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REBUTTALS & REPLIES:
2Author 6Consumer 0Employee/Owner
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#1 Consumer Comment

I'll also add

AUTHOR: Ashley - (U.S.A.)

You can't compare cheerios and total when it comes to cost. Why? They are different companies purchasing different raw materials. Unless you can prove that cheerios and total are both buying the exact same raw materials for the exact same cost, your arguement is invalid. Clearly cheerios and total have different ingredients and different raw materials that come from different sources. That would be like comparing a mcdonald's chicken sandwich to a wendy's cheeseburger and complaining about cost differences. Now if total was a cheerio's knockoff with similar ingridents you might have something. It would be fair to compare always save cheerios or malt-o-meal brand to them.

As for the CEO pay, that is a completely different issue. I will make one comment though, these companies are going to do what it takes to make sure they maintain a certain profit margin. If that means smaller boxes, higher prices, or reduced vitamins to maintain that profit level then they will do it. They won't attack CEO profits to maintain that profit though. Why? Because the CEO runs the company. They aren't going to take a pay cut. So yes, the consumer is getting ripped off, but not quite in the way you are thinking.
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#2 Consumer Comment

I actually agree with the OP on this one..

AUTHOR: Steve - (USA)

First of all, I am a *total* free market advocate. But a free market depends on correct dissemination of information, and for your average consumer, the little vitamin list on the side of the box does not cut it, especially when the vitamin content is their main selling point. 

Of course they need to offer less per dollar since their costs have gone up, and they would be totally justified in doing so even if they hadn't, and demand had simply gone up; economics 101 (for some reason people have a bigger problem with the latter). But they really should have followed one of the following options:

 1) Raised their prices without changing the product
 2) Reduced the amount of cereal in each box (a bit easier to detect than reduced vitamin content)
 3) Put out a "new" cereal with a different name (of course this would be stupid on their part, as the current name has 'goodwill' value they would be sacrificing).

Not saying they do not have a legal right to do what they did, but this was sneaky and lame. 
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#3 Author of original report

Sharing data is justifiable

AUTHOR: Healthy Consumer - (United States of America)

Yes, General Mills has the right to manufacture the product as it chooses to, but the fact that it is using a healthy outlook as a selling pointwhen the reduction of the vitamin/mineral ratio obviously decreases the health factor of the cerealis misleading to consumers who have long been accustomed to the product being formulated with a full ratio of vitamins/minerals and have no reason to expect it to change. Consumers are the entire reason for the existence of companies such as General Mills, and becoming aware of the penchants of those who purchase their products is how companies remain in business.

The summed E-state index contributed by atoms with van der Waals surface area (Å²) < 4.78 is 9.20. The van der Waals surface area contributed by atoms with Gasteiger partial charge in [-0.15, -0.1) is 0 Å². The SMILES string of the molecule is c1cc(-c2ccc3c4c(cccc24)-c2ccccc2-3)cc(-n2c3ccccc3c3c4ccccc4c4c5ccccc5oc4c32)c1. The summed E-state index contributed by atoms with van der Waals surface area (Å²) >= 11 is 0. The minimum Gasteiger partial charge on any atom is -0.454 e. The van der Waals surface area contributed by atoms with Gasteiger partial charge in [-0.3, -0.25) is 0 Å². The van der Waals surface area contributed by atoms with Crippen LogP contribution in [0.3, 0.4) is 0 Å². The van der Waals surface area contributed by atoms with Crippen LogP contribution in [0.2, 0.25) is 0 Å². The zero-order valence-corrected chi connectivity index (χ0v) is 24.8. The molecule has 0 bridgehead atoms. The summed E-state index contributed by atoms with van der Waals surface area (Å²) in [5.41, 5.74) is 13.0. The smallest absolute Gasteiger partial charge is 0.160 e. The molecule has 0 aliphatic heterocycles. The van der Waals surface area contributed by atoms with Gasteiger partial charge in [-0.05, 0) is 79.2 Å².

Costs of materials may have skyrocketed, but as the Chairman of the Board and CEO of General MillsKendall J. Powellhad a basic compensation of $12,269,000 in the fiscal year 2011, the company is certainly not approaching economic failure.

And yes, had I been given the choice to either pay more to cover the increased manufacturing costs, or have the vitamin/mineral percentages of the food altered, my wallet would have been wide open. But consumers were not consulted; the company simply took it for granted that money is more important to the general public than physical well-being. Hence, my report here and contact with General Mills.

I certainly never claimed to be self-important, nor does my report indicate such in any way. I am simply a consumer dissatisfied with an unannounced alteration in a familiar product, and am sharing the details so that fellow consumers who also purchase the product and may not have noticed such a change will be informed. For those who favor criticizing the reporting of such a fact, as well as personally disparaging me, I pity your unexciting lives and truly hope your energies will be put to more practical endeavors in the future. 

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#4 Consumer Comment

It comes down to this "healthy consumer"....

AUTHOR: Ken - (USA)

If YOU don't like the new formulation...DON'T BUY IT!! OR continue to buy it a and pick up a bottle of 250 multi-vitamins for a few bucks and you'll still be ahead....consumers are losing it.

Robert said it well, YOU aren't ENTITLED to tell them how they SHOULD re-formulate their cereals, according to self-important YOU.

Time now for you to get back in your trash bag tent...the occupy movement has missed you.
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#5 Consumer Comment